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I think balancing an RPG for the end game can be pretty difficult because you have to account a lot of theoretical party complexity. On one hand, you don't want encounters to be too hard, you want the pacing to match the development of the player's party. On the other hand, players can be very good at exploiting mechanics. Although SoA doesn't have this as much, Throne of Baal has many, many moments where my group could just right click entire enemy groups to death without breaking a sweat, seldom having to actually use any of my upper tier abilities to clear most enemies. And really, despite its rough spots, I was able to clear Watcher's Keep before clearing the Underdark in my second playthrough (granted, I chose to skip fighting the final boss, knew I stood no chance) ... and that place is pretty freakin' ridiculous. Even some of the fiercest challenges can be beaten with the right party makeup and tenacity.

 

I know Obsidian has talked about its current stance on difficulty, adding a few modes to enhance difficulty, and to tailor enhanced levels of difficulty by adding diversity and size to monster packs instead of just buffing damage and health.

 

But I was wondering, perhaps, if there should, or could be a rudimentary little check after a certain point, to see how "easy" the last fight was. On higher difficulty levels, I was thinking, what if there were something like L4D's ai director? Towards the end game, this director would kick in after checking to see whether you're right-clicking things to death or not. If you are, it would further add to enemy diversity and perhaps unlock certain abilities for monsters, to further enhance difficulty? And if you start wiping a lot afterwards, it would turn back the difficulty to normal.

 

Just an idea anyway. Not saying it should be all game long, or exist on the easier difficulties. Just that, in spite of a developer's best intentions, a game may still be "too easy" for some players, given the right items and party make-up.

I made a 2 hour rant video about dragon age 2. It's not the greatest... but if you want to watch it, here ya go:

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The whole director thing made a lot of sense for a survival shooter, but I don't think it will work too well for an RPG. For the very reason TMTV mentioned. I remember quite a few fights made easy because of lucky rolls in BG and IWD. Or just one well-placed devastating spell. Being obliterated in the next fight because of this will not make anyone too happy.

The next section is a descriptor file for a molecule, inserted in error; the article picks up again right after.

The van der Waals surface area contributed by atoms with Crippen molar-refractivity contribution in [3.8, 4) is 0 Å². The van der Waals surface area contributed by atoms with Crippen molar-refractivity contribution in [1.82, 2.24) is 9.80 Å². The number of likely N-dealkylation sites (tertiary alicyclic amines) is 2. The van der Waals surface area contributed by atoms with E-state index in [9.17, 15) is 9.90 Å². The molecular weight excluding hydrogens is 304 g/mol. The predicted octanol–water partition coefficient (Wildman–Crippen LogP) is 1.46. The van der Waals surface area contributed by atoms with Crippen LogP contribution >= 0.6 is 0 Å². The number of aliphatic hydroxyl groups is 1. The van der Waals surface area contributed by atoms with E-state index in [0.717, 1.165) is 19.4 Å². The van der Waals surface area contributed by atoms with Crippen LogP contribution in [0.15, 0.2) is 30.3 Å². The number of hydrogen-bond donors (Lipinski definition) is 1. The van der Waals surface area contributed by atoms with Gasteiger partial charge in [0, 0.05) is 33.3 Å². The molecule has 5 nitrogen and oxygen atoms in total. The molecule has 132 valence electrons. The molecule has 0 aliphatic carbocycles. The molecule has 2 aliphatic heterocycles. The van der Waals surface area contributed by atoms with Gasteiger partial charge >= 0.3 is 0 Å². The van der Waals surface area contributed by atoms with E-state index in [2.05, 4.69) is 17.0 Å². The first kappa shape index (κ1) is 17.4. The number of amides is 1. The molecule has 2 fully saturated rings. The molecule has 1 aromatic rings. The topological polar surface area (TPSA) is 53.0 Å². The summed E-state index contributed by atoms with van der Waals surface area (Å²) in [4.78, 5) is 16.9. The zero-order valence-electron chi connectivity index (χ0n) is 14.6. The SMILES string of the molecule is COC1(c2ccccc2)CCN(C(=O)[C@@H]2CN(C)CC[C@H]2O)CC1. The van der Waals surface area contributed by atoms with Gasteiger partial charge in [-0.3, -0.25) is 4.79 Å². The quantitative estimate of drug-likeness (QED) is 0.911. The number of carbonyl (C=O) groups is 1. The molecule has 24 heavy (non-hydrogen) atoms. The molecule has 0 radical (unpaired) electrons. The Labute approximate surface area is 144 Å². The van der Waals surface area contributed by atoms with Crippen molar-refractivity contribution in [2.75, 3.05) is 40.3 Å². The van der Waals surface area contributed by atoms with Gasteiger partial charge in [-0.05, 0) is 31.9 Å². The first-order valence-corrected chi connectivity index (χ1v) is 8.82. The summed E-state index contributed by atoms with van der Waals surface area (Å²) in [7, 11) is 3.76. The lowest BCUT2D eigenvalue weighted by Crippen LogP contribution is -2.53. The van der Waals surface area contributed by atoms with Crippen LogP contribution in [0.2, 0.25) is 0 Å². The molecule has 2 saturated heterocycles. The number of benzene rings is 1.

What I would love though is difficulty settings independent of enemy damage or hit points. Better tactics, better enemy group composition, more abilities even simply adding more enemies makes the game a lot more entertaining than simply making player's party hit like they're armed with wet noodles and go down in a blink if an enemy so much as slaps them.

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Well, I admit the "AI director" in L4D probably isn't the best example, because in practice, you're right - all the "AI director" does is spawn zombies of count Y in position Z based on how well a group of players is doing.

 

What I mean perhaps more specifically is:

 

If you are, for let's say 5-15 fights, being scored by some heuristic a "10" or "you're steamrolling the game" - and if you're on a harder difficulty, it adds a few elements of "the next difficulty up" to your game? Perhaps some players wouldn't like it, but, I guess I'm not sure what to suggest. Maybe this is a problem that will solve itself and it's probably too early in development to consider, but I think such a mechanism could be programmed, where it would be able to determine where a good threshold of difficulty is for your experience, by dynamically adjusting it based on consistent fight perfromance (luck shouldn't be a factor after 10 or so battles).